Tuesday, September 25, 2007

Diaconal Ministry

What the HECK is it?

As I continue preparations for my consecration on November 4, I am getting a lot of questions about Diaconal Ministry. People receive my consecration announcements, and they inevitably have 2 questions:
  1. What's a Diaconal Minister?
  2. What's a Consecration?

So, I am off to "God's Country" for the next two weeks (My grandfather was from Minnesota, and he always swore it was "God's Country" - that and "The Land of the Sky Blue Waters"), and I thought it might be nice to answer those questions before I leave.

NOTE: This is not the "controversial" post I have been working on; it's just a little something to tide you over until I get a chance to write again.

First of all: If you are reading this post, then you are welcome to attend my consecration. So, before I tell you what a consecration is, let me officially invite you to one! Here is the invitation:

Now the word of the Lord came to me saying,
“Before I formed you in the womb I knew you,
and before you were born I consecrated you;
I appointed you a prophet to the nations.”
--Jeremiah 1:4-5

You are cordially invited to the Rite of Consecration of

Rebecca Hanson Kolowé

to the Ministry of Word and Service as a Diaconal Minister in the
Evangelical Lutheran Church of America

November 4, 2007 at 4:00 P.M.

Trinity Evangelical Lutheran Church
1000 West Main Street, Lansdale, Pennsylvania 19446
(Corner of Routes 63 and 363)

Reception immediately following
Rostered leaders are invited to vest and process. The color of the day is white.

Please come! I hope to see you there!


Now, to answer those two questions! Here is an excerpt of an article that was originally published in Trinity's Lansdale Lutheran. It should answer all of your questions about Diaconal Ministry, consecrations, and perhaps some other things! I wrote it, and have made some changes here to better suit my blog.


Rebecca Kolowé, Trinity's Pastoral Assistant in charge of adult and young adult education, is about to become a consecrated Diaconal Minister.

What is Diaconal Ministry?

Diaconal Ministry is a ministry of Word and Service. One way to explain it is to compare the ministry of a Pastor with the ministry of a Diaconal Minister: Pastors are called to a ministry of Word and Sacrament. This means that Pastors preach the Word and administer the sacraments (Holy Communion and Baptism). Diaconal Ministers are called to a ministry of Word and Service. This means that Diaconal Ministers preach the Word and focus on serving others.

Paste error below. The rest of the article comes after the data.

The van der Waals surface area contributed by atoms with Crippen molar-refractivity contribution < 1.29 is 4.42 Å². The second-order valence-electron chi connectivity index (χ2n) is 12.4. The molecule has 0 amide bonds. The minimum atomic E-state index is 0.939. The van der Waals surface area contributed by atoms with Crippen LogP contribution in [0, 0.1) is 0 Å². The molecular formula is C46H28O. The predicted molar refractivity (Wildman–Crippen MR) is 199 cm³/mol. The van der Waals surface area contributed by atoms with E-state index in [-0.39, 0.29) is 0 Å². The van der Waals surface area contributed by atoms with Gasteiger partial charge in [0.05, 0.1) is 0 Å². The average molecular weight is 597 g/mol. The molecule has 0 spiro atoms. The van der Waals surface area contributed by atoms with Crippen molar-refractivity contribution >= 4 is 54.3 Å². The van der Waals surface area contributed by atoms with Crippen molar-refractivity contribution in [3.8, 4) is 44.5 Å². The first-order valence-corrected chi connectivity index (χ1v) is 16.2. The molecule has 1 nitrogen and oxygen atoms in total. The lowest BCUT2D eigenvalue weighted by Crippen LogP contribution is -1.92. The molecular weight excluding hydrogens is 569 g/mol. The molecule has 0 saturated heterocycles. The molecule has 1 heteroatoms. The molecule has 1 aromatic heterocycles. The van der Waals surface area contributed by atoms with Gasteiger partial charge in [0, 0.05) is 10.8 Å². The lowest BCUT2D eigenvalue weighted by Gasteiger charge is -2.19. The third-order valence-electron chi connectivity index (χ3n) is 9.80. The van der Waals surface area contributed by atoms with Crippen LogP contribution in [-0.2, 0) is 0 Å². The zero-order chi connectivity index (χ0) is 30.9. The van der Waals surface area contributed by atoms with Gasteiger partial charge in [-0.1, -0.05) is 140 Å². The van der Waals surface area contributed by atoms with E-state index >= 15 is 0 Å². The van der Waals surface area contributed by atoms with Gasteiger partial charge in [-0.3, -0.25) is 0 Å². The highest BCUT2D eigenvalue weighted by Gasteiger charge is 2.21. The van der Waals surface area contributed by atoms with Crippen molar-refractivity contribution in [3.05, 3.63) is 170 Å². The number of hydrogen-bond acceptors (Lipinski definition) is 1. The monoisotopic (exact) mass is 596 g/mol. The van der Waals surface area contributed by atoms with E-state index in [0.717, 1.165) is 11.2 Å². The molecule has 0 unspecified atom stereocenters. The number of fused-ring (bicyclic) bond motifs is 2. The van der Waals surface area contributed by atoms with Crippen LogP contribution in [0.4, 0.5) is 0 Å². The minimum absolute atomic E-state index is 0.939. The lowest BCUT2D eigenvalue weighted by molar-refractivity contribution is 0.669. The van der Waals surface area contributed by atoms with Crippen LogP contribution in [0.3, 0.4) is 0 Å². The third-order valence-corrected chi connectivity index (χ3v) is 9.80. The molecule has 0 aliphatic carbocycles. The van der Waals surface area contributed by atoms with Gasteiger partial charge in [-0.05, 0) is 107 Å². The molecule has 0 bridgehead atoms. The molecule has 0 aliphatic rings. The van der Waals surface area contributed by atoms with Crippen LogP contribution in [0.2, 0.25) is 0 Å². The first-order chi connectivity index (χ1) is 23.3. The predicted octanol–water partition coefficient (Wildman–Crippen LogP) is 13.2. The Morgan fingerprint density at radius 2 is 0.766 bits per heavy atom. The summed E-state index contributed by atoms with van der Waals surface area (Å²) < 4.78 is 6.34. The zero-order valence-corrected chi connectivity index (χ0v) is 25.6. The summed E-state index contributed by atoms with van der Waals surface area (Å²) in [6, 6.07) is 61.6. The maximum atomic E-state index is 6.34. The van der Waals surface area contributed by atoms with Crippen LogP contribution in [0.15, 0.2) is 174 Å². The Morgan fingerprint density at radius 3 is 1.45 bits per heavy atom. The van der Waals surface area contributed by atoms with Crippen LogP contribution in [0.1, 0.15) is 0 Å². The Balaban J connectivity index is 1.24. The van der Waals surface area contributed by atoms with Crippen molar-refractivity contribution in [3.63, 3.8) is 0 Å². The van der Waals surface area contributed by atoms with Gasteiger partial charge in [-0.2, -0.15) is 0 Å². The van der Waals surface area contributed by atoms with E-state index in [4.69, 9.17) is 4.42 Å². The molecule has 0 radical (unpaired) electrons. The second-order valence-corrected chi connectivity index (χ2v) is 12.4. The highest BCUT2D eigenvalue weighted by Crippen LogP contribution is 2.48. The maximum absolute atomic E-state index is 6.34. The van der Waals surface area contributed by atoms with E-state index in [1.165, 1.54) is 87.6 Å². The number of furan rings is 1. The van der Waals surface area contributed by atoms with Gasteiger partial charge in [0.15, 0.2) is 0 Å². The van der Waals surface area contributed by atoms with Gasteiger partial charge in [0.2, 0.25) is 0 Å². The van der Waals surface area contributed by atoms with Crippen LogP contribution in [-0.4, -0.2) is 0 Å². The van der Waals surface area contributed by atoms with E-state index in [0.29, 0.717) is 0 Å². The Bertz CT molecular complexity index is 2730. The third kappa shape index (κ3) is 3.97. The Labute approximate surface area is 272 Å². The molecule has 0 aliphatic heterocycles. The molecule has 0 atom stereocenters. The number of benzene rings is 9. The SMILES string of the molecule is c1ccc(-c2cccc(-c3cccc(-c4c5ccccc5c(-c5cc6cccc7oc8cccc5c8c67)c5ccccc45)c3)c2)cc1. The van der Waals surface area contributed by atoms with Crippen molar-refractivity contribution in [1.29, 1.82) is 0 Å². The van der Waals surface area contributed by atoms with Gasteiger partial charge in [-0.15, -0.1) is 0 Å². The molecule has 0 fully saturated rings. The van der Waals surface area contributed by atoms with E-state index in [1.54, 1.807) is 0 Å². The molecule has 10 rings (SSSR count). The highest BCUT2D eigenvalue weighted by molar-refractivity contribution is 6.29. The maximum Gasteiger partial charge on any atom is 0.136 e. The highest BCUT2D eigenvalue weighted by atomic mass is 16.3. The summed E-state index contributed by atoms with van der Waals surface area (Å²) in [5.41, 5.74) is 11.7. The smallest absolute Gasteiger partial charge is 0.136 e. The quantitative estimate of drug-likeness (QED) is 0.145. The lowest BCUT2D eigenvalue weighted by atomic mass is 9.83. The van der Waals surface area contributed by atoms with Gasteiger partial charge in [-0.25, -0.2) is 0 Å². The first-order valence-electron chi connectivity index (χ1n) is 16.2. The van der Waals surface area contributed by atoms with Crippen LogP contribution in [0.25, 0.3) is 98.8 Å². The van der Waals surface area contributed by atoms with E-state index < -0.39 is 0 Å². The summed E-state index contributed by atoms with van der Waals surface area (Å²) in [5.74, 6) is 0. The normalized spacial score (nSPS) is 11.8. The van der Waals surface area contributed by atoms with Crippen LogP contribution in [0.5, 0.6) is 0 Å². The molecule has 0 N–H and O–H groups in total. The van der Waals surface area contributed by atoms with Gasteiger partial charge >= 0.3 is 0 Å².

What is a Diaconal Minister?

A Diaconal Minister is someone who is consecrated (or “set apart”) by the church to perform ministries of Word and Service.

What is a consecration?

A consecration is a rite of the church in which Diaconal Ministers are set apart for their particular ministry. It is very similar to the way a pastor is ordained.

What do you mean by a ministry of service?

The church says that Diaconal Ministers are called into a ministry of service at the place where the church meets the world. This means that Diaconal Ministers are called to serve the poor, afflicted, unlovely, and anyone who lives at the fringes between church and world.

If your ministry is a ministry of service outside of the church, then what are you doing working in a congregation?

The official website of the ELCA (Evangelical Lutheran Church in America) Diaconal Ministry community (Please visit the ELCA Diaconal Ministry Community online at www.elca.org/diaconalministry) states, “Diaconal Ministers work to seek wholeness in the world and to help the people of God to live out the Gospel… [Diaconal Ministers work towards] equipping others for healing and justice in the world.” One aspect of service to others equipping the people of God, the people in the church, to be in service to others.

What kinds of jobs do Diaconal Ministers do?

Diaconal Ministers serve in a lot of different areas. Some of them, like me, work in congregations, encouraging and equipping others to serve. Other Diaconal Ministers may work for social service organizations, as chaplains, in campus or youth ministry, as counselors or spiritual directors, or in other areas.

How do you get to be a Diaconal Minister?

Diaconal Ministers must attend an ELCA seminary and complete the required degrees and requirements. Candidates for Diaconal Ministry also undergo a candidacy and call process before they are consecrated to service.